concubinage Lampe, Christians at Rome in the First Two Centuries: From Paul to Valentinus (2003) 146
conflict Lampe, Christians at Rome in the First Two Centuries: From Paul to Valentinus (2003) 91
control Harkins and Maier, Experiencing the Shepherd of Hermas (2022) 37
corinth Lampe, Christians at Rome in the First Two Centuries: From Paul to Valentinus (2003) 148
deacon Lampe, Christians at Rome in the First Two Centuries: From Paul to Valentinus (2003) 91
demographics, population growth Lampe, Christians at Rome in the First Two Centuries: From Paul to Valentinus (2003) 146, 148
desire Harkins and Maier, Experiencing the Shepherd of Hermas (2022) 36, 81
devil Harkins and Maier, Experiencing the Shepherd of Hermas (2022) 36, 80
divination Harkins and Maier, Experiencing the Shepherd of Hermas (2022) 37
dwellings Lampe, Christians at Rome in the First Two Centuries: From Paul to Valentinus (2003) 91
educated, erudite Lampe, Christians at Rome in the First Two Centuries: From Paul to Valentinus (2003) 146
epithumia Harkins and Maier, Experiencing the Shepherd of Hermas (2022) 36
fraud, deceit Lampe, Christians at Rome in the First Two Centuries: From Paul to Valentinus (2003) 91
fulvia Lampe, Christians at Rome in the First Two Centuries: From Paul to Valentinus (2003) 146
gall bladder Cairns et al, Emotions through Time: From Antiquity to Byzantium 102
gentile christians Lampe, Christians at Rome in the First Two Centuries: From Paul to Valentinus (2003) 91
god Harkins and Maier, Experiencing the Shepherd of Hermas (2022) 36, 37
grapte Lampe, Christians at Rome in the First Two Centuries: From Paul to Valentinus (2003) 148
greed Lampe, Christians at Rome in the First Two Centuries: From Paul to Valentinus (2003) 91
greek Lampe, Christians at Rome in the First Two Centuries: From Paul to Valentinus (2003) 146
heart, and anger Cairns et al, Emotions through Time: From Antiquity to Byzantium 102
hermas Lampe, Christians at Rome in the First Two Centuries: From Paul to Valentinus (2003) 91
hilaros Harkins and Maier, Experiencing the Shepherd of Hermas (2022) 36, 37
hippolytus (soon after Lampe, Christians at Rome in the First Two Centuries: From Paul to Valentinus (2003) 146
house, possession of Lampe, Christians at Rome in the First Two Centuries: From Paul to Valentinus (2003) 91
humiliores Lampe, Christians at Rome in the First Two Centuries: From Paul to Valentinus (2003) 91, 146, 148
images Harkins and Maier, Experiencing the Shepherd of Hermas (2022) 37
inscriptions Lampe, Christians at Rome in the First Two Centuries: From Paul to Valentinus (2003) 148
jewish christians Lampe, Christians at Rome in the First Two Centuries: From Paul to Valentinus (2003) 146
jews, jewish Lampe, Christians at Rome in the First Two Centuries: From Paul to Valentinus (2003) 146
latin, latinisms Lampe, Christians at Rome in the First Two Centuries: From Paul to Valentinus (2003) 146
legal situation, uncertainty of Lampe, Christians at Rome in the First Two Centuries: From Paul to Valentinus (2003) 148
liver Cairns et al, Emotions through Time: From Antiquity to Byzantium 102
loans Lampe, Christians at Rome in the First Two Centuries: From Paul to Valentinus (2003) 91
moral Harkins and Maier, Experiencing the Shepherd of Hermas (2022) 80
narrative Harkins and Maier, Experiencing the Shepherd of Hermas (2022) 80, 81
nero Lampe, Christians at Rome in the First Two Centuries: From Paul to Valentinus (2003) 146
nicomedes Lampe, Christians at Rome in the First Two Centuries: From Paul to Valentinus (2003) 146
nicostratus Lampe, Christians at Rome in the First Two Centuries: From Paul to Valentinus (2003) 146
orphans Lampe, Christians at Rome in the First Two Centuries: From Paul to Valentinus (2003) 148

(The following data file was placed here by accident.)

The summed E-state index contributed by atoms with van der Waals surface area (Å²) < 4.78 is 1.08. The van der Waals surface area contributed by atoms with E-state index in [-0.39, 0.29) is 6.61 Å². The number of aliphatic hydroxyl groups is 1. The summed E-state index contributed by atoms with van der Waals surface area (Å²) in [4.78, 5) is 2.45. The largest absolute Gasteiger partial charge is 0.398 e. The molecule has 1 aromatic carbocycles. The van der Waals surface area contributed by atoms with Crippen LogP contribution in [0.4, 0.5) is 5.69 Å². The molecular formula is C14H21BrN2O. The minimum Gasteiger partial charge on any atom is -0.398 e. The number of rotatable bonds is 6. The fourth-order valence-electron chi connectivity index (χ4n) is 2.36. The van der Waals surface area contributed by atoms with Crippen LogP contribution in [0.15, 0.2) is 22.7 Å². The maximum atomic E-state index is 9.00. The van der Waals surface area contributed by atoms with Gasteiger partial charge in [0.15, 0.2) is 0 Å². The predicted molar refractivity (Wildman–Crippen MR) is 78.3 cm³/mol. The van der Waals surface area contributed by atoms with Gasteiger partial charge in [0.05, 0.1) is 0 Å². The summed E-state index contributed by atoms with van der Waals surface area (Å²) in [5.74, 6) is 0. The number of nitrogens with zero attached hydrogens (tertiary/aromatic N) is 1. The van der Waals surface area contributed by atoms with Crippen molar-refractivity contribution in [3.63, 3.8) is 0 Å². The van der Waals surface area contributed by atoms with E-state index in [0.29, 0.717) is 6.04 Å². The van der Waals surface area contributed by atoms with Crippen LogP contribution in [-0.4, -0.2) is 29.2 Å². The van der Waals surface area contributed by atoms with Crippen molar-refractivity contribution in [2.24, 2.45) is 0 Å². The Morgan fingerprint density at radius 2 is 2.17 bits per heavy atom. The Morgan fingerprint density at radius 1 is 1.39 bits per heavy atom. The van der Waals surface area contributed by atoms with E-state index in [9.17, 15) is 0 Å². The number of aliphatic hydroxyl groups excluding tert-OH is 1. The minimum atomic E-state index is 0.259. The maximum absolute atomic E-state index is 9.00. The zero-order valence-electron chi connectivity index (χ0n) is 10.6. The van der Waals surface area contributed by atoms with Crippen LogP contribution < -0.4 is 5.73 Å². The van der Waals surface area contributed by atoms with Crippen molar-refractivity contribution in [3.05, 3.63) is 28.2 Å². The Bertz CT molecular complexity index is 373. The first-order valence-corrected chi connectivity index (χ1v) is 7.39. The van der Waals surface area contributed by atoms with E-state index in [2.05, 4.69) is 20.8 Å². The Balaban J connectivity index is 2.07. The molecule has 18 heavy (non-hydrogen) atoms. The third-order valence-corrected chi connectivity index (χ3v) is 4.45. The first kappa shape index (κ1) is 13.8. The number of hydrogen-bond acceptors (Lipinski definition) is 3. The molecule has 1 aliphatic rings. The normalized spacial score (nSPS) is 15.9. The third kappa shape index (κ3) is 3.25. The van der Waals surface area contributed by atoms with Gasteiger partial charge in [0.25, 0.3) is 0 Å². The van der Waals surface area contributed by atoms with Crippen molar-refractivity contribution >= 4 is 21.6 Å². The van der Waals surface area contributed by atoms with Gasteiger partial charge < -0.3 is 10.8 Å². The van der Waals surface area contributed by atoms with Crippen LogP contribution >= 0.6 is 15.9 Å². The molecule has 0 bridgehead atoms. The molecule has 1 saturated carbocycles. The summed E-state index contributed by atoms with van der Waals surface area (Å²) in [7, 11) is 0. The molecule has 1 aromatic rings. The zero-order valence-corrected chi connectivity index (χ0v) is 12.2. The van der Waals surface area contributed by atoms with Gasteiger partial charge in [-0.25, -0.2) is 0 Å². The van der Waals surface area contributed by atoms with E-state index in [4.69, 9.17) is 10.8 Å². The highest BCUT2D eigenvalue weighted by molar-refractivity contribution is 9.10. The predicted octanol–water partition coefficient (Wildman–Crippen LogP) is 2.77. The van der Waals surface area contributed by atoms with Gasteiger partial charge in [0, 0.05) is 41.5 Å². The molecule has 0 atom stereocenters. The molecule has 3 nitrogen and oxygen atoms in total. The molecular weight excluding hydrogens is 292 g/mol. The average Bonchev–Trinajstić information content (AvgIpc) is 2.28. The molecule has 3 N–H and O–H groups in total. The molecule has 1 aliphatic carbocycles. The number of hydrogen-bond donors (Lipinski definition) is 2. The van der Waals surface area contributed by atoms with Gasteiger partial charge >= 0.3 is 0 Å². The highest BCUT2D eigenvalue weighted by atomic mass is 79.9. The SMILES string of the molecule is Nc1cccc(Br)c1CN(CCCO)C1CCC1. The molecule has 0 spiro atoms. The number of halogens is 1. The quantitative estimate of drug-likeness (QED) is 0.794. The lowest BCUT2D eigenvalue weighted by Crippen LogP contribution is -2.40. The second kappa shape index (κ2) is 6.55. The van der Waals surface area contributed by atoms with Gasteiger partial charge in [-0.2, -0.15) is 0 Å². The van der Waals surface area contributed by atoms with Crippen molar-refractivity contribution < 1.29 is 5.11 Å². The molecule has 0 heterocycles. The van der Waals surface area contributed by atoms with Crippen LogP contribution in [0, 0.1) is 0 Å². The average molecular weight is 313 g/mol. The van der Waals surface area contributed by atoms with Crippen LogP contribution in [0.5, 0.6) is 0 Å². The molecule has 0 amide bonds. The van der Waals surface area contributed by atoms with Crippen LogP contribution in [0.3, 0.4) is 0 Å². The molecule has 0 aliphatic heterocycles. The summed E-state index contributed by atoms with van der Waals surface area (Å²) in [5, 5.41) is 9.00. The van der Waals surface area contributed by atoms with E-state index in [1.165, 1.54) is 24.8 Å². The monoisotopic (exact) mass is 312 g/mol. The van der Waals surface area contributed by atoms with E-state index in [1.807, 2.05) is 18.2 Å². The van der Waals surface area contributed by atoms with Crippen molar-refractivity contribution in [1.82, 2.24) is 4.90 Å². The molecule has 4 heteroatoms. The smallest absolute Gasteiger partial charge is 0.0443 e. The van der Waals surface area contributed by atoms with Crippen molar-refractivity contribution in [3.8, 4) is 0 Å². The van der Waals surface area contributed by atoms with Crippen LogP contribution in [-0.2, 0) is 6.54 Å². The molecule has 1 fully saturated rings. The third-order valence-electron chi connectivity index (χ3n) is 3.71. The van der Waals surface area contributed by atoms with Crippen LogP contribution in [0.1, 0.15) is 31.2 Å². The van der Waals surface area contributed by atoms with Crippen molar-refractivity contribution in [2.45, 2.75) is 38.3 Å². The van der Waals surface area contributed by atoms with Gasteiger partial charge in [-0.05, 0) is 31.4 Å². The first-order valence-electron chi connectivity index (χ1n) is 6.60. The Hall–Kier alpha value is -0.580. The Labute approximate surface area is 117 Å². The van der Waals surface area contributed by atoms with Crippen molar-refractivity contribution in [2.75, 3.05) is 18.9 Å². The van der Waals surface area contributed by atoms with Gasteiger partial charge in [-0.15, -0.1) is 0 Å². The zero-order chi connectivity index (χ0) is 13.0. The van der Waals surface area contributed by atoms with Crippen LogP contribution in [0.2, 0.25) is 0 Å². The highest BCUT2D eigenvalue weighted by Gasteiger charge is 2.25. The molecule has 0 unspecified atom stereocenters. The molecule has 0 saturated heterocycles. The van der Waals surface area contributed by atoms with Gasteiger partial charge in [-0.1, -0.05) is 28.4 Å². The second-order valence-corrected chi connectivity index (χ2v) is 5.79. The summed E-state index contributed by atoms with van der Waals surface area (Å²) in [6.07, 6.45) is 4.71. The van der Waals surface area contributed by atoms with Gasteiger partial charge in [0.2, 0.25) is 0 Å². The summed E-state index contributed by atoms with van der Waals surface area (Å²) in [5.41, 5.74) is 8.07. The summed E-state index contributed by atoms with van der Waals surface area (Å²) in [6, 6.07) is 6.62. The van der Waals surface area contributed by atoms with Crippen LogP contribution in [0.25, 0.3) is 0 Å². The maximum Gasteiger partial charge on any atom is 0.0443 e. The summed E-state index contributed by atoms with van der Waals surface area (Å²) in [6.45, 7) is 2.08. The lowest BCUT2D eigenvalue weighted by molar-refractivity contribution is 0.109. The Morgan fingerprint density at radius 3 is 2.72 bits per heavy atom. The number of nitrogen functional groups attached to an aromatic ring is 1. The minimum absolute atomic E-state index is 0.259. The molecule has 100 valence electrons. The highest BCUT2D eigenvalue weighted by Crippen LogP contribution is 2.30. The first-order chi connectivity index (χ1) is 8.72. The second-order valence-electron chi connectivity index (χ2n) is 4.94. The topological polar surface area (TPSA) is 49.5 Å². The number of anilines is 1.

partibility Harkins and Maier, Experiencing the Shepherd of Hermas (2022) 81
passive Harkins and Maier, Experiencing the Shepherd of Hermas (2022) 37
peter Lampe, Christians at Rome in the First Two Centuries: From Paul to Valentinus (2003) 146
poppea Lampe, Christians at Rome in the First Two Centuries: From Paul to Valentinus (2003) 146
possession Harkins and Maier, Experiencing the Shepherd of Hermas (2022) 36, 37, 80
possessions, wealth Lampe, Christians at Rome in the First Two Centuries: From Paul to Valentinus (2003) 91, 146
prayer Lampe, Christians at Rome in the First Two Centuries: From Paul to Valentinus (2003) 91, 146
prophecy Harkins and Maier, Experiencing the Shepherd of Hermas (2022) 36, 37
real estate, private Lampe, Christians at Rome in the First Two Centuries: From Paul to Valentinus (2003) 91
revelation Harkins and Maier, Experiencing the Shepherd of Hermas (2022) 80, 81
sebomenoi Lampe, Christians at Rome in the First Two Centuries: From Paul to Valentinus (2003) 146
self Harkins and Maier, Experiencing the Shepherd of Hermas (2022) 81
senator, senatorial Lampe, Christians at Rome in the First Two Centuries: From Paul to Valentinus (2003) 146, 148
slavery Harkins and Maier, Experiencing the Shepherd of Hermas (2022) 37, 80
slaves, slavery Lampe, Christians at Rome in the First Two Centuries: From Paul to Valentinus (2003) 91
socially elevated Lampe, Christians at Rome in the First Two Centuries: From Paul to Valentinus (2003) 91, 146, 148
son Harkins and Maier, Experiencing the Shepherd of Hermas (2022) 37
spatiality Harkins and Maier, Experiencing the Shepherd of Hermas (2022) 80, 81
spirit Harkins and Maier, Experiencing the Shepherd of Hermas (2022) 36, 37, 80
stratification, social Lampe, Christians at Rome in the First Two Centuries: From Paul to Valentinus (2003) 91
tertullian Harkins and Maier, Experiencing the Shepherd of Hermas (2022) 36
tower Harkins and Maier, Experiencing the Shepherd of Hermas (2022) 80, 81
vessel Harkins and Maier, Experiencing the Shepherd of Hermas (2022) 36, 37
virgins Harkins and Maier, Experiencing the Shepherd of Hermas (2022) 80
virtue Harkins and Maier, Experiencing the Shepherd of Hermas (2022) 81
vision Harkins and Maier, Experiencing the Shepherd of Hermas (2022) 81
wealth Harkins and Maier, Experiencing the Shepherd of Hermas (2022) 80
women Lampe, Christians at Rome in the First Two Centuries: From Paul to Valentinus (2003) 91, 146, 148
worldliness' Lampe, Christians at Rome in the First Two Centuries: From Paul to Valentinus (2003) 91
worthy Harkins and Maier, Experiencing the Shepherd of Hermas (2022) 37